Project Safe Neighborhoods: Strategic Interventions, Strategic Problem-Solving Responses to Gang Crime and Gang Problems: Case Study 8   [open pdf - 431KB]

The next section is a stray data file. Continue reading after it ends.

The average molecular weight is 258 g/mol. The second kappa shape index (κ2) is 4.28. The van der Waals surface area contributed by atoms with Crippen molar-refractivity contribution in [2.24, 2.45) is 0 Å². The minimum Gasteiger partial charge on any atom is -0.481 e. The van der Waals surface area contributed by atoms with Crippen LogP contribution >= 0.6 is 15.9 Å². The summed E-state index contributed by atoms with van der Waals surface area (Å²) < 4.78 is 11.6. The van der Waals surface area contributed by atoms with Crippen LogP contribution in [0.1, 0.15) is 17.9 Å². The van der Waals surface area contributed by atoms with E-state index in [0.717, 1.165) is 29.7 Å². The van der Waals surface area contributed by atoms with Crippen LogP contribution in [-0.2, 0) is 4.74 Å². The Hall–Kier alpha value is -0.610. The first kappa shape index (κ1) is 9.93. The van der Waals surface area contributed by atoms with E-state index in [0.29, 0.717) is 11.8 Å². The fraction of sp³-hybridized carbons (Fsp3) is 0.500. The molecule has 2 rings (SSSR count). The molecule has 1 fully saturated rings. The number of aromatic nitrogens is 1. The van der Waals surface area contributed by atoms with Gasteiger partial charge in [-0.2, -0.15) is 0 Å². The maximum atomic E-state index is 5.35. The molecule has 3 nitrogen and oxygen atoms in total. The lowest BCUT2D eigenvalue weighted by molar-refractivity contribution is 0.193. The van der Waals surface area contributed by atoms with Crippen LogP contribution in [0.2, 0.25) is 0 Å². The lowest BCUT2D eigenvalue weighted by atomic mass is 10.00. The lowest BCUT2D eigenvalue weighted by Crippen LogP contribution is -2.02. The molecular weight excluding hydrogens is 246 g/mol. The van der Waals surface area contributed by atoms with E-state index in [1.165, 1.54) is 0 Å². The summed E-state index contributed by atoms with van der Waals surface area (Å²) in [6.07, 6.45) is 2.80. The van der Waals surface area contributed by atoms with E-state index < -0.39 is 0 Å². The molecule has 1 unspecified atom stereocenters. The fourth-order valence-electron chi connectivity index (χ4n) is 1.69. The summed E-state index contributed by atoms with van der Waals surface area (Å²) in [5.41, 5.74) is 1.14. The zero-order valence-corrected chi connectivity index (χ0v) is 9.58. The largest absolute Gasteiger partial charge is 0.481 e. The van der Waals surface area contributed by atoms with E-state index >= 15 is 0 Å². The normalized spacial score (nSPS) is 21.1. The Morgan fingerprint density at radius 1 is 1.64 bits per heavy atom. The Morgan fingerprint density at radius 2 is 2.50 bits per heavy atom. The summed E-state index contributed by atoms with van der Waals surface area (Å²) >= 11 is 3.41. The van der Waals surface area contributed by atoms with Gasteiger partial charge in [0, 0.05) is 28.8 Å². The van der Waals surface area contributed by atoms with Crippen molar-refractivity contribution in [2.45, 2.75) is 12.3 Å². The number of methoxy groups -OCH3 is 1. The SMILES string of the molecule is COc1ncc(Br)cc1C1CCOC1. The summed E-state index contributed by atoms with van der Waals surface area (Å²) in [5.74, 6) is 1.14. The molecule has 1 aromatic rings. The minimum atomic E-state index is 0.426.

"The 1980s through early 1990s produced an unprecedented increase in gangs, gun assaults, and youth homicides. These increases spurred federal and local governments to action, including the implementation of the Project Safe Neighborhoods initiative throughout the nation. [...] In the search for appropriate responses to these problems, suppression has been the strategy most likely to be adopted. This makes sense for a variety of reasons: law enforcement are a visible and generally appropriate resource in the effort to combat crime and are ready to implement strategies with relatively short notice. However, gang researchers have argued that enforcement responses are less likely to be successful if isolated from other strategies. It is important that prevention and intervention activities occur in conjunction with suppression, despite the well-documented challenges in implementing and maintaining such efforts. In the last decade, a number of federal initiatives have been developed to emphasize suppression or social opportunities provision. COPS's [Community Oriented Policing Services] Anti-Gang Initiative is a good example of a program that was based almost exclusively on suppression. This is counter-balanced by HHS's [Department of Health and Human Services] Youth Gang Drug Prevention Program, which focused exclusively on social opportunities. While the evaluation data do not enable a definitive conclusion about the effectiveness of these interventions, they have not made substantial inroads into the gang problem in the communities where they were funded. If there is a single message from this review of prior gang intervention strategies, it is that law enforcement and social opportunities provision must work hand-in-hand if successful interventions are to be implemented."

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